• I recently saw an 8-year-old guzzling a 2 liter bottle of bright red punch.
  • In school my daughter made a “basket” of chocolate covered wafers, glued together with chocolate spread. She ate so much of it that she barfed.
  • That same daughter had a frosted doughnut, a frosted cookie, candy and an edible fruit roll-up cookie flower for a special event at school. In one day.
  • And it seems that every few Shabbasim, we encounter a candy table where kids have free rein to collect as much as they can stuff in their bags, pockets and mouths.

But what really put me over the top was the lollies as big as your face and giant jaw breakers that a few girls brought to our ACHDUS Runners club recently. It’s running club, people!

In the words of a book I’m reading by farmer Joel Salatin, “Folks, this ain’t normal.”

P1020418But rather than sit around and complain, I’ve got a plan. We’re introducing Healthy Choices for Healthy Kids in our running club. My goal is to help the girls distinguish what is healthy and what is junk because it’s not always so clear. And then, once they know more about what they’re eating, I want them to think first.

I’m using a version of a traffic light model that I’ve seen online and in healthy eating books.

  • Green light foods are Go Foods: foods kids can eat anytime because they make them stronger and healthier
  • Yellow light foods are Slow Down Foods: foods that fill kids up without being too nutritious but also without being too harmful. These are foods that kids should only eat a little–like pretzels.
  • Red light foods are Stop Foods: foods that kids should stop and think, “Should I really eat this?” While many would advocate for eating no “red foods,” in my neighborhood where kids are accustomed to eating candy every day, I’m hoping to just get kids to stop and reconsider before eating these foods.

Each week’s lesson is no more than 10 minutes long and includes a creative game and an optional assignment–like passing up a yellow food for a green one or trying something new this week. Girls who report back on their success are receiving a raffle ticket for an end-of-season raffle.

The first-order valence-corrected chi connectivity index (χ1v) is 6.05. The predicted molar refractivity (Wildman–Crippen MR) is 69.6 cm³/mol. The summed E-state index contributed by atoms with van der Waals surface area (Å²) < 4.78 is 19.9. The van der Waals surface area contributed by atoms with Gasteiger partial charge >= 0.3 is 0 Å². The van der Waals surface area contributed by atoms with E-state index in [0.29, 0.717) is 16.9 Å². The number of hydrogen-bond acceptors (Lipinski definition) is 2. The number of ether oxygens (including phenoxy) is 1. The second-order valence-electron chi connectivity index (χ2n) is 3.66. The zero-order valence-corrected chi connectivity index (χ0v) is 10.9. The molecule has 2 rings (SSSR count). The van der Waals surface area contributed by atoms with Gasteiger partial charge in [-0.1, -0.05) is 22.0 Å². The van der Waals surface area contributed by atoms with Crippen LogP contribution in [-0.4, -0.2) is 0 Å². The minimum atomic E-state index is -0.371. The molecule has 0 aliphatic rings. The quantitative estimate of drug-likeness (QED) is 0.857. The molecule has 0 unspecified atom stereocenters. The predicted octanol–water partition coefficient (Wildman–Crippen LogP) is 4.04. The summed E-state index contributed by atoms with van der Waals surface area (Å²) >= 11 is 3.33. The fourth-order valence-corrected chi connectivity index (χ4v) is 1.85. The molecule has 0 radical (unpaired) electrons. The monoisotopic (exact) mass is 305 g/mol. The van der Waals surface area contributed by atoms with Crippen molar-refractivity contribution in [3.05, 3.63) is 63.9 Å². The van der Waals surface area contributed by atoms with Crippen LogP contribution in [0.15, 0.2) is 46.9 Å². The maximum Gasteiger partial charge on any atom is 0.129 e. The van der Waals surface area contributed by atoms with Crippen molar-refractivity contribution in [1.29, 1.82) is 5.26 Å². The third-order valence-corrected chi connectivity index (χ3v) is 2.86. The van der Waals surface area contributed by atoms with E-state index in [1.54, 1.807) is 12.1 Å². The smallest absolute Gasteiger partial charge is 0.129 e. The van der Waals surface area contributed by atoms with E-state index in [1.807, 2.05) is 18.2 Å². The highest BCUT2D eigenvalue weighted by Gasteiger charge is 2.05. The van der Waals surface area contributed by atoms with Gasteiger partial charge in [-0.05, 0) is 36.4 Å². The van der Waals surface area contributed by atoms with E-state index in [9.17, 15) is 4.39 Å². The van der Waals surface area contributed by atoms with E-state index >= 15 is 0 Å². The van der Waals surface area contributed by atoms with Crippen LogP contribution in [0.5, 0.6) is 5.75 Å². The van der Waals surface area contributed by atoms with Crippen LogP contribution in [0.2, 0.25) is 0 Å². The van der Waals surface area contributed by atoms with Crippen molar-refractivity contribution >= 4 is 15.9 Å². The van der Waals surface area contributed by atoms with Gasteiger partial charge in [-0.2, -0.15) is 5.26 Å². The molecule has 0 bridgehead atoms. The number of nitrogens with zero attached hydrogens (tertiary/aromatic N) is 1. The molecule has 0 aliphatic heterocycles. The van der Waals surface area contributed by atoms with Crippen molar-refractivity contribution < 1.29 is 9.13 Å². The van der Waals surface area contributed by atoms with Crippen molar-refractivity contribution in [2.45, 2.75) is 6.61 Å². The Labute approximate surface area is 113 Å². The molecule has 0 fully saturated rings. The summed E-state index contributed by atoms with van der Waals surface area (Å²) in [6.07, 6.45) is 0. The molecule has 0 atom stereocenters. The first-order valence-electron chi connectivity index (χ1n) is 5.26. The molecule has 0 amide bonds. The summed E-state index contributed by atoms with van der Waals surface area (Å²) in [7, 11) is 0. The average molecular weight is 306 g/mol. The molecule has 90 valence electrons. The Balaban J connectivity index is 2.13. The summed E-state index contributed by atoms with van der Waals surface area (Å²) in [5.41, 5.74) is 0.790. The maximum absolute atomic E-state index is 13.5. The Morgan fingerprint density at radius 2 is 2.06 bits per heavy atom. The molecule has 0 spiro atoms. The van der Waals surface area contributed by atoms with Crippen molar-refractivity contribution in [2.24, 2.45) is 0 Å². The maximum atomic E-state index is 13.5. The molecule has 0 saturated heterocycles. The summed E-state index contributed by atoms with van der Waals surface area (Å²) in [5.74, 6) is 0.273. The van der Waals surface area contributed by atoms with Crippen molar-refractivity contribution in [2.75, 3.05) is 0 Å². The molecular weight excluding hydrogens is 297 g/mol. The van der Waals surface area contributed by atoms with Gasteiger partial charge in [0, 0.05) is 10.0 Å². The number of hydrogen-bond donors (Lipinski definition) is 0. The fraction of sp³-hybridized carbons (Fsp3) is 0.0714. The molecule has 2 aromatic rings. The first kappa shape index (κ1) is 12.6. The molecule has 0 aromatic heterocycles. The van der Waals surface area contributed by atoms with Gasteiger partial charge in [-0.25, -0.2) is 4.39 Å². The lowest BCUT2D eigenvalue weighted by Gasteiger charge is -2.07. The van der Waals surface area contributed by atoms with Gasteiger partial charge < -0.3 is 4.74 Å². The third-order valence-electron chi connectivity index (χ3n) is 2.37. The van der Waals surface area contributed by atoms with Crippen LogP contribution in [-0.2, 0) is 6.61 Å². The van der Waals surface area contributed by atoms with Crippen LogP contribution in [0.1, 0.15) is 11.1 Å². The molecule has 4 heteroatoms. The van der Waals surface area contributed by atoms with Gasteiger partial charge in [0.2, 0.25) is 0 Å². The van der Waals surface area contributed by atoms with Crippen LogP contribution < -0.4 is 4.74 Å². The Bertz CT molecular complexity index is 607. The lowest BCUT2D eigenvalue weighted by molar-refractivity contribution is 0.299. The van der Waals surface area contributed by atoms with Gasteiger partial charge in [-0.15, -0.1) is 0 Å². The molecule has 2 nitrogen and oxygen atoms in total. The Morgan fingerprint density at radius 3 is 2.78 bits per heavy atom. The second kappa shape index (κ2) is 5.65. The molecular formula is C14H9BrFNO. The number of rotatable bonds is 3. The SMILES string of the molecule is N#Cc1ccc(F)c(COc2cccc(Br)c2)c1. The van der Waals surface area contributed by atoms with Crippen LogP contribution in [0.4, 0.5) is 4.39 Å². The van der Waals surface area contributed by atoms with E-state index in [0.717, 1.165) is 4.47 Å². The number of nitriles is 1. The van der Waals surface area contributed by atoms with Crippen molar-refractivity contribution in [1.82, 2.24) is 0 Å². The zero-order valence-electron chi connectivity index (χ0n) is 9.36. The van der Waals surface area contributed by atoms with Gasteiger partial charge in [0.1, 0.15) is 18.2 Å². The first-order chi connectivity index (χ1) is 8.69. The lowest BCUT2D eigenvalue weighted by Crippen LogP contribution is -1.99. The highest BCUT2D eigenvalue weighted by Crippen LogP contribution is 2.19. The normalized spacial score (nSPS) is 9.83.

Wish us luck!

9 thoughts on “Healthy choices for healthy kids

  1. Maybe the teachers and other parents in your children’s lives should be on the traffic light system. I’m am totally amazed at how much sugar and high fat foods are used to “please the kids.” Glad you are providing some intervention. Hope it goes Up the food chain to those who supply the treats. Thanks for your energy to intervene—Barb

  2. I love this!!
    I am trying to make my 7 yr old understand choices we make. Maybe if I make a huge poster WITH her then she will like it better

  3. Great way to communicate the idea to kids and adults alike! I, too, am horrified by the amount of candy and junk that is consumed on a regular basis.

  4. As always you know that I am on your side and any help you need at school I am there for you. I would willing to help start a garden at school if you think this might help too.
    Thanks for being part of the solution

  5. You may be a good person for me to speak with…I am working on re-vamping my kids’ preschool snack program…as it is chock full of enriched flour, added sugar, food dye, etc….and yes of course every Yom Tov celebration and other party is swimming in similar type foods. My vote is for fresh produce only with a ban on all other foods (when the school provides to the children). Have you worked with schools on trying to make this happen, in terms of budget restrictions and getting help for food prep (as teachers and parents are all very busy)? I am accepting any input here… Thanks! 🙂

    1. You’re best bet is probably a wellness committee, which you might already have there. Once that’s in place, you’ll have a lot more parent support. Our school isn’t ready for anything too drastic like bans on certain foods, so all I have been able to do is to make polite suggestions. I would recommend coming up with a big list of healthy snack ideas and other fun/cheap treats that aren’t food. Lots of dollar store toy items turn out to be less than a cupcake for every kid at a birthday anyway. Pinterest also has good ideas of creative, easy food snack ideas so that the fun is in making it and not just eating junk. Good luck!

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